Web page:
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+ People love blaming others for their actions
I read Rod Thomson’s columns pretty much every week he writes in The Sarasota Observer. Thank you for being a voice of reason and normalcy.
We need more normal people, such as yourself, to be vocal.
When I read last week’s article of the race issues in Newtown, I thought: “What a crock!”
Everyone loves blaming everyone else for his own actions and/or misfortunes. It’s always someone else’s fault that I did what I did.
Bravo to Thomson for his candidness and common sense. I have a suggestion, actually a request: He should run for a spot on the Sarasota City Commission. The commissioners go round and round without getting anything accomplished. If Thomson were on the commission, good things might actually get done around here.
Keep up the great work.
+ Thanks for expressing what many feel
I enjoyed reading Rod Thomson’s “My View” in the May 6 edition. Thank you for expressing what many of us feel.
I am often referred to as an “angry white male” for simply wanting existing laws enforced and harsher penalties to deter crime. Not long ago in America, death was the sentence for counterfeiting.
Having come from nothing, I also agree with your scariest quote of the week. Many legal immigrants in this country are here having fled their socialist homelands for opportunity that our government is taking away each day.
Keep up the fight, and thanks again.
John L. Hawkins
+ The Pines of Sarasota is a rare facility
If you have any disability and require physical therapy or occupational therapy, inpatient or outpatient services, I personally can tell you The Pines is where you need to be.
I have multiple sclerosis and have been to other recommended facilities in Sarasota and the rewards are better at the Pines. To give an example of my experience at other facilities, I was told, “Don’t get your hopes up.” At The Pines, I was encouraged to hear, “You could walk out of here.” The positive attitude and sincere caring and kindness of the staff shown to the patients do make a world of difference.
I recommend the Pines of Sarasota with complete confidence. They are a rare find.
+ The commission is out of step with community
I had almost given up any hope of The Sarasota Observer’s conservative stance siding with the notion of the real issues facing a small community government like Sarasota.
But lo and behold, you published your editorial last week on the mooring field. I applaud you for taking the position to sell the mooring field and only hope your readership and the voters of this community keep it in mind next time they are standing in front of the ballot box.
The heart of your opinion is like the sound of ice cubes hitting an empty glass: “Why would the City Commission … want to be in the mooring field business? Or the parking garage/retail business? Or the stadium and performing-arts hall management business? Or the tennis court and golf course business? City government isn’t an expert at any of these.”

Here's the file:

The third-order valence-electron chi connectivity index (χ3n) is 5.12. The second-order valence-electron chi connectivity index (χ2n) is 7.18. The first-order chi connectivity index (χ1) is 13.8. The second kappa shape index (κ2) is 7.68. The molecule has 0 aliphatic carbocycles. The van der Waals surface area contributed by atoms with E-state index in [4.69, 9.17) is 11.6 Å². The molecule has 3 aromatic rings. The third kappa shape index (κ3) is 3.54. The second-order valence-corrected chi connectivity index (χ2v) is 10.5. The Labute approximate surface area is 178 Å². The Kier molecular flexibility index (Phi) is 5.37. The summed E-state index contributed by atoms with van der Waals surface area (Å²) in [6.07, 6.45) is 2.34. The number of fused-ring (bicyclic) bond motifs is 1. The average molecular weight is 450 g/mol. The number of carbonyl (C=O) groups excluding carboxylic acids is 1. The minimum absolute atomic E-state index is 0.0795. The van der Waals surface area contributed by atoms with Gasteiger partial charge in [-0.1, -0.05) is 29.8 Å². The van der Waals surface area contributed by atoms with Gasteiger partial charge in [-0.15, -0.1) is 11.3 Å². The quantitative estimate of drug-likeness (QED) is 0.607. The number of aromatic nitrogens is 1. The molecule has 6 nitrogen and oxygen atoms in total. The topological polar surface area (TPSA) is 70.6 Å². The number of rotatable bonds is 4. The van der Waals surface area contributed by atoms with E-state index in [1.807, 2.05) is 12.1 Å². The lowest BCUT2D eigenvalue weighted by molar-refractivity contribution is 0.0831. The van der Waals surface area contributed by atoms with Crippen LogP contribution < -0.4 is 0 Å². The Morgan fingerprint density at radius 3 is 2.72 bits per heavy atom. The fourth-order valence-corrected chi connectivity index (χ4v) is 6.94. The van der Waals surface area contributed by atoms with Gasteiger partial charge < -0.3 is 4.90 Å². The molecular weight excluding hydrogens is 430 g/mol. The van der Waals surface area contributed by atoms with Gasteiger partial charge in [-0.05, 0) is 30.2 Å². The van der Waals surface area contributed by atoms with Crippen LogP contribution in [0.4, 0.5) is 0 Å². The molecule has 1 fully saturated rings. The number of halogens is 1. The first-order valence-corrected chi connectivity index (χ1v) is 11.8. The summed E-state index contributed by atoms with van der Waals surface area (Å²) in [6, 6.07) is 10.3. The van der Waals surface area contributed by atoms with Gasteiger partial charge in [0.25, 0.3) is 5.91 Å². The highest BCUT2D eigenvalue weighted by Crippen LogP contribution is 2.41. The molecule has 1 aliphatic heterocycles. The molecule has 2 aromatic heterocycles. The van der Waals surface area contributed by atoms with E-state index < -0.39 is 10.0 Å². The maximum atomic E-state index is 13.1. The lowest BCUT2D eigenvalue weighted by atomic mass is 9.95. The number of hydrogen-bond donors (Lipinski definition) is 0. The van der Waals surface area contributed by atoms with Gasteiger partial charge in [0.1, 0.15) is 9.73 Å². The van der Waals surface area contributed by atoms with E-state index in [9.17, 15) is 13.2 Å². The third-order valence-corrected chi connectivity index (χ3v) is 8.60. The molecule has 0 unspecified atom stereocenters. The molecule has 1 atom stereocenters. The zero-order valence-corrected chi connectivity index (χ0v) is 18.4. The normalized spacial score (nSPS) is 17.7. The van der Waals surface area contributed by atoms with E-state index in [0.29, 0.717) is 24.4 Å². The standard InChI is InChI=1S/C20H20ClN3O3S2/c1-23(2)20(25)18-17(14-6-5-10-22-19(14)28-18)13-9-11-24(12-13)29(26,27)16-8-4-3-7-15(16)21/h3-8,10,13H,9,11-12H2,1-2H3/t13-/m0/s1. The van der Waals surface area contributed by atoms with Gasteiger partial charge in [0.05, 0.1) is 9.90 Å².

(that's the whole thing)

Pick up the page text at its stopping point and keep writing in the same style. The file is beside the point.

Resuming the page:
I might add why would city government want to be in the management of a film sound-stage business? The commission can’t seem to stop filling the lifeboat with ideas destined to sink it.
Your wonderfully expressive operative sentence is: “So now the city commissioners are all twisted over what to do.” This speaks to the collective myopic visions of a commission so out of step with the community and the economic realities.
How is it these issues are repeated over and over by the city commissioners’ misguided intentions? They are so distracted by peripheral issues that their eyes are constantly off the future needs of this community.
Finally, thank you for summing it up with the sushi knife: “Quit proving again and again what we all know: Government can’t and shouldn’t run a business.”
+ Politicians are only pandering for votes
It is very interesting to see which national financial firms and individuals are being pilloried by Congress and much of the national media.
It’s not the “feckless dolts” (as described by Daniel Gross in The New York Times Book Review) whose miserably bad management destroyed Merrill Lynch and Countrywide Mortgage. It’s not the officers and directors of Fannie Mae or Freddie Mac, whose government-sponsored lending practices played a major role in the financial crisis, who have cost taxpayers $300 billion (and counting) and who were lavishly paid and indemnified against lawsuits by the Congress. It’s not the management of General Motors, whose incompetence decimated its market share and wiped out its shareholders and bondholders and which (in a nifty sleight of hand) has “repaid in full” its $50 billion in government loans for just $6.7 billion. And it’s certainly not Congress itself, which has mandated lending to non-creditworthy borrowers for several decades.
No, Congress and the press are flailing the big banks and Goldman Sachs, which have repaid their TARP loans with interest, apparently for the mortal sin of being smart and/or profitable!
These Wall Street executives are clearly not saints. But have we really come to a point in America where failure is celebrated and success is punished?
Most of our politicians are not so stupid that they don’t know these facts. But they obviously think we voters are too stupid to understand their asinine populist games.
How long will we continue to abide these politicians, who care only about pandering for votes, while ignoring our dependence on foreign oil and our staggering national debt?